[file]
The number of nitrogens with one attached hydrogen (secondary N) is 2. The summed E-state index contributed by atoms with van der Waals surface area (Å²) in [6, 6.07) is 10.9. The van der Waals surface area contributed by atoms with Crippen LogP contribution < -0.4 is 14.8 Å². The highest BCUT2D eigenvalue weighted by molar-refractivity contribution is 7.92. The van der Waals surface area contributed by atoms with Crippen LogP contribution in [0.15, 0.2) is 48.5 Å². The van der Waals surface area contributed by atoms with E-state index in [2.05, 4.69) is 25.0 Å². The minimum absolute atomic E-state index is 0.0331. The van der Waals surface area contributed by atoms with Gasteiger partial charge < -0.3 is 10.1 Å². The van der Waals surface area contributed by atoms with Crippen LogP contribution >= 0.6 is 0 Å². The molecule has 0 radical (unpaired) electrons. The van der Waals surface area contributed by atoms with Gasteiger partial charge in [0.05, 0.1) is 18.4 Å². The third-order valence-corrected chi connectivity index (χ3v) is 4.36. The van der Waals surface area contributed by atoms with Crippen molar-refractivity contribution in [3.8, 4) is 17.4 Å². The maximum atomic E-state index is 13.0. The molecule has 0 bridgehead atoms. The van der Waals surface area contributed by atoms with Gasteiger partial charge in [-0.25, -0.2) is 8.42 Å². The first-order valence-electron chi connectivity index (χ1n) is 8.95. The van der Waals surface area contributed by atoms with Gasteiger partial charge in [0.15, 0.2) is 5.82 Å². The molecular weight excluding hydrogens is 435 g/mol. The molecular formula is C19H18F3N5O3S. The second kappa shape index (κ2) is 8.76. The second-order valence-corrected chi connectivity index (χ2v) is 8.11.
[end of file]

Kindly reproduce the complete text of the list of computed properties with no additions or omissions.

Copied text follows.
The number of nitrogens with one attached hydrogen (secondary N) is 2. The summed E-state index contributed by atoms with van der Waals surface area (Å²) in [6, 6.07) is 10.9. The van der Waals surface area contributed by atoms with Crippen LogP contribution < -0.4 is 14.8 Å². The highest BCUT2D eigenvalue weighted by molar-refractivity contribution is 7.92. The van der Waals surface area contributed by atoms with Crippen LogP contribution in [0.15, 0.2) is 48.5 Å². The van der Waals surface area contributed by atoms with E-state index in [2.05, 4.69) is 25.0 Å². The minimum absolute atomic E-state index is 0.0331. The van der Waals surface area contributed by atoms with Gasteiger partial charge < -0.3 is 10.1 Å². The van der Waals surface area contributed by atoms with Crippen LogP contribution >= 0.6 is 0 Å². The molecule has 0 radical (unpaired) electrons. The van der Waals surface area contributed by atoms with Gasteiger partial charge in [0.05, 0.1) is 18.4 Å². The third-order valence-corrected chi connectivity index (χ3v) is 4.36. The van der Waals surface area contributed by atoms with Crippen molar-refractivity contribution in [3.8, 4) is 17.4 Å². The maximum atomic E-state index is 13.0. The molecule has 0 bridgehead atoms. The van der Waals surface area contributed by atoms with Gasteiger partial charge in [-0.25, -0.2) is 8.42 Å². The first-order valence-electron chi connectivity index (χ1n) is 8.95. The van der Waals surface area contributed by atoms with Gasteiger partial charge in [0.15, 0.2) is 5.82 Å². The molecular weight excluding hydrogens is 435 g/mol. The molecular formula is C19H18F3N5O3S. The second kappa shape index (κ2) is 8.76. The second-order valence-corrected chi connectivity index (χ2v) is 8.11.